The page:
Most ED registrars probably know better than to ask for payment before a medical screening examination (MSE) is completed to avoid an EMTALA violation. However, some patients bring up the topic of money themselves. Some ask, “How much is this visit going to cost me?” or “Does my insurance cover this?”
If the answer is not too reassuring, that patient might leave to avoid a huge bill. That could be construed as an EMTALA violation. “Because of the possible deterrent effect, a helpful answer to a patient asking about insurance could be, ‘You have a right to a medical screening examination and certain appropriate treatment, regardless of ability to pay,’” says Lee Little, JD, an attorney at Augusta, GA-based Hamil Little.
It is not an automatic EMTALA violation for registrars to ask about insurance after triage but before the MSE. However, it is a potential violation if the MSE is delayed because of it, or the patient is deterred from staying in the ED because of it.
“Sound policies, staff training, scripting, and tight practices are needed to ensure compliance,” Little offers. “Some conservative hospital risk managers err on the side of caution.”
They simply advise registrars not to ask for any financial information or engage in any such discussions until after the MSE is over. This includes not even asking for an insurance card or taking a $20 copay.
To avoid problems with EMTALA, Little says hospitals “should have well-trained staff, using carefully drafted scripts, for patients who insist on discussing insurance coverage before the MSE.”
In one case, a man experienced chest pains while shopping with his family and presented for screening at an ED. The registrar asked for his insurance card before the MSE and saw the plan was out of network with the hospital. The registrar informed the patient, who left the hospital without undergoing an MSE. The man later died.
“The family alleged that the hospital registrar deterred the man from receiving an MSE by telling him [the hospital] was out of [his insurance] network,” Little says.
Training can help ED registrars respond to tricky patient questions on insurance coverage or cost. Douglas B. Swill, JD, a partner in the Health Care Group at Faegre Drinker Biddle & Reath, says registrars must be clear on these specific points:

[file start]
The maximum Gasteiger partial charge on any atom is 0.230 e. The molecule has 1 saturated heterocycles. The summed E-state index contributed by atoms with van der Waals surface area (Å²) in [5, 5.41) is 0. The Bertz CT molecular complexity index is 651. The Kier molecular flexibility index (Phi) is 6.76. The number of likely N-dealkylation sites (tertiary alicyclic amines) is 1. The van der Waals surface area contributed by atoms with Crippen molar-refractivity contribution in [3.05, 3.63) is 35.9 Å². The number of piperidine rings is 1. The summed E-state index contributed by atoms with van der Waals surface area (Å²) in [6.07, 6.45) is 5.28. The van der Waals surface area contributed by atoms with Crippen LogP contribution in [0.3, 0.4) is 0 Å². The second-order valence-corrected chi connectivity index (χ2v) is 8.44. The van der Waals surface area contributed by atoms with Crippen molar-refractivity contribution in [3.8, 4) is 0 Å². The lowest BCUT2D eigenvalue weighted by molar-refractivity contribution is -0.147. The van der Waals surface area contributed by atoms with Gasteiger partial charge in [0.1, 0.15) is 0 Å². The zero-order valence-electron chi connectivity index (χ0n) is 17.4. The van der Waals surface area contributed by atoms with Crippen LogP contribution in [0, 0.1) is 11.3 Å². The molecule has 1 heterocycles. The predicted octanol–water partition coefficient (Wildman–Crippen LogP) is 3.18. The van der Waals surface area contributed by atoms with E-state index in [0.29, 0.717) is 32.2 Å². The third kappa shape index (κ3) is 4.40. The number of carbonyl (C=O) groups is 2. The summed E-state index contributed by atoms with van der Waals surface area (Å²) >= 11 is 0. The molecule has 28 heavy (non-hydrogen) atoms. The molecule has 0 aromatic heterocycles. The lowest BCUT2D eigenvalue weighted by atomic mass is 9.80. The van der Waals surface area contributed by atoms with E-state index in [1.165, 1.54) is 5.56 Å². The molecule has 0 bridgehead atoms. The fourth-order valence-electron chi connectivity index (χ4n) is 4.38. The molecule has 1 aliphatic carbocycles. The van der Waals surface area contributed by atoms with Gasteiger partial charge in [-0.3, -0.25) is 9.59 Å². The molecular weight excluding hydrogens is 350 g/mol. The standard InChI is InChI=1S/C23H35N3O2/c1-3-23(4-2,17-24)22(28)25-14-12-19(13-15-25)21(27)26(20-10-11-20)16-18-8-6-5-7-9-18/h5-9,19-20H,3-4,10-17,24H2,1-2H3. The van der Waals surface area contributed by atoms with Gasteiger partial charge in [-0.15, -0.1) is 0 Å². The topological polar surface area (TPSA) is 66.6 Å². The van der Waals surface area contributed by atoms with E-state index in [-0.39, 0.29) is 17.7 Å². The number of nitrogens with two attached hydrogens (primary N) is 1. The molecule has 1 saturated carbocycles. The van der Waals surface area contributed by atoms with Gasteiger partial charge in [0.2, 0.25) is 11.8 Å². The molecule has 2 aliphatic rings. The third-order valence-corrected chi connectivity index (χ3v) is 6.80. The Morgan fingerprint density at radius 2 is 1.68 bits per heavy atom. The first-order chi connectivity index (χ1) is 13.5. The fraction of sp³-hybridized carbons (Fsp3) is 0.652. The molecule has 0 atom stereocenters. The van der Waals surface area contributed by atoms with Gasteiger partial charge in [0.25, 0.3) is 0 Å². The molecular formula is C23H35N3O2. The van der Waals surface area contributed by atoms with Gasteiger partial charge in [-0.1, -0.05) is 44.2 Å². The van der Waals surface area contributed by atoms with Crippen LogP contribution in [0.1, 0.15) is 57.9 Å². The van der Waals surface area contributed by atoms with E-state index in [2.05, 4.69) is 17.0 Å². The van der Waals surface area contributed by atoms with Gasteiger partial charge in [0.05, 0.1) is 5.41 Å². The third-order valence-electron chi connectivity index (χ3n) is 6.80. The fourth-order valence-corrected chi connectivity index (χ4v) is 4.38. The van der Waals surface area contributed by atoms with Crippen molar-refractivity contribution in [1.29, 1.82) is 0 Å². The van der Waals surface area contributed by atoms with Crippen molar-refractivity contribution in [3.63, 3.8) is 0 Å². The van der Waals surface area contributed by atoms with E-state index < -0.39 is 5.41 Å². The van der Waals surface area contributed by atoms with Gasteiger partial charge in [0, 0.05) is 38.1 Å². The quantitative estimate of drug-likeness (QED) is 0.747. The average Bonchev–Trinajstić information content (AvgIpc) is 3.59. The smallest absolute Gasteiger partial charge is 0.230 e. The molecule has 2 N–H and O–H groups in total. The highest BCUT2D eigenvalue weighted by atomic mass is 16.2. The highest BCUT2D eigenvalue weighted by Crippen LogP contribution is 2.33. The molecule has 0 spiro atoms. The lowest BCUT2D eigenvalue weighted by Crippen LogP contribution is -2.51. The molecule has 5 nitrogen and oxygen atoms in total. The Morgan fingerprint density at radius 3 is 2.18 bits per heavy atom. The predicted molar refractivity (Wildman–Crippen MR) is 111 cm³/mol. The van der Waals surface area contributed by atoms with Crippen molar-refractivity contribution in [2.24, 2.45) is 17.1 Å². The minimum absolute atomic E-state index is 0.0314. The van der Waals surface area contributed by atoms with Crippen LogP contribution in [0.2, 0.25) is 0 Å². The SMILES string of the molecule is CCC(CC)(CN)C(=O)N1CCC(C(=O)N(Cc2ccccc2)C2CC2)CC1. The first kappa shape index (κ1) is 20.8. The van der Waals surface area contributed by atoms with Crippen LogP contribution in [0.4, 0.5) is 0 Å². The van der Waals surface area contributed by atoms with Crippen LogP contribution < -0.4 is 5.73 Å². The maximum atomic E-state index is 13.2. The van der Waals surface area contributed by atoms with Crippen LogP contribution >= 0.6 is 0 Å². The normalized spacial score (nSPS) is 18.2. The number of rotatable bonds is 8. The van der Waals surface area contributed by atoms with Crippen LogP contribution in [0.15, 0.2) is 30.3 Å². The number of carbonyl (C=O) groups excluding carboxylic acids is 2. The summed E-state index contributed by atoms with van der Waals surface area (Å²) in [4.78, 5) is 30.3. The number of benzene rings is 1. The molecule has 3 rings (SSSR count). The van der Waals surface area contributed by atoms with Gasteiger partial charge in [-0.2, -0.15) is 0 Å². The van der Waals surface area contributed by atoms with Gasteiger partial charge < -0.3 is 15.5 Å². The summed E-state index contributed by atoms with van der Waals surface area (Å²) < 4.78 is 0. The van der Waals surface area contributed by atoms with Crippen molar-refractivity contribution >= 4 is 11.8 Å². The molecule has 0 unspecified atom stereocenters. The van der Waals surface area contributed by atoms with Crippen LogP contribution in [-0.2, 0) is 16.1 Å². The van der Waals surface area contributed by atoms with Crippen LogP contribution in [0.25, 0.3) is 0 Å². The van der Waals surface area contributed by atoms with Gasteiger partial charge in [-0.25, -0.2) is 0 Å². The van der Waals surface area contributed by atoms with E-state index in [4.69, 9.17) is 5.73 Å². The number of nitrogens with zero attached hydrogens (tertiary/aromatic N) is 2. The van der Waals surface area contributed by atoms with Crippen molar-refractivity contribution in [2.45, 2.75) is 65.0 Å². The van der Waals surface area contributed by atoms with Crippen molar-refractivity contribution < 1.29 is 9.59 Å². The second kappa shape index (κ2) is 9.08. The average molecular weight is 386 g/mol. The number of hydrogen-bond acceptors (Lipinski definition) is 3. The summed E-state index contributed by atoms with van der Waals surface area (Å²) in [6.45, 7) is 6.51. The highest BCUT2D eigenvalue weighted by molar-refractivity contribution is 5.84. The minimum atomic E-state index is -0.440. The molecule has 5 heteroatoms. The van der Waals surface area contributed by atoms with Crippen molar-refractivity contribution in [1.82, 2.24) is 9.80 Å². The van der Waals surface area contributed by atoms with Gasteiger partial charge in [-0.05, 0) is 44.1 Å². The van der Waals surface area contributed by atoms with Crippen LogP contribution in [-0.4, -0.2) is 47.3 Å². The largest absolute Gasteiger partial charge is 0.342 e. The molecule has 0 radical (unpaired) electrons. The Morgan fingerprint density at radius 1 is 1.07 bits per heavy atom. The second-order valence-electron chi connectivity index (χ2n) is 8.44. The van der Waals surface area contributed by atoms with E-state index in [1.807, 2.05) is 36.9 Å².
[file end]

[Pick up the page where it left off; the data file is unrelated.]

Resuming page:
- Do not collect money before a MSE or stabilizing treatment. “The whole point of EMTALA is to provide MSE and stabilizing treatment with or without one’s ability to pay,” Swill says.
- When the registrar does ask for the copay, “care must continue, regardless of whether a patient can or cannot make such payment,” Swill cautions.
- Registrars also must be careful if seeking to collect from family members who accompany the patient to the ED. “Again, such activities cannot delay the MSE or treatment,” Swill notes.
- ED registrars should not discourage the patient from leaving the hospital because they have no insurance, poor insurance, or out-of-network coverage.
“It is important to contemporaneously support that the hospital did not discourage the person from staying for a MSE and/or stabilizing treatment because of a patient financial issue,” Swill says.
If a patient says he or she is leaving because of the hospital bill, that is a dangerous situation medically and legally. “If the person raises the issue of cost, staff should emphasize that the hospital offers financial assistance,” Swill says.
Registrars need to document any efforts made to address the patient’s concerns. For instance, a registrar might make a note in the chart stating, “Gave the patient printed information about financial assistance” or “Explained the hospital’s obligation to provide an MSE and medical stabilization care regardless of the ability to pay.”
“In my experience, hospital staff are trained to do the right thing, and usually do,” Swill says.
Chart notes showing what registrars did to encourage a patient to stay in the ED can make all the difference in defending the hospital if there is an investigation or lawsuit weeks, months, or years later.
Invariably, surveyors are going to look at the medical record to find out what happened and what could have gone wrong. “Generally, the more information about the specific situation, the better,” Swill adds.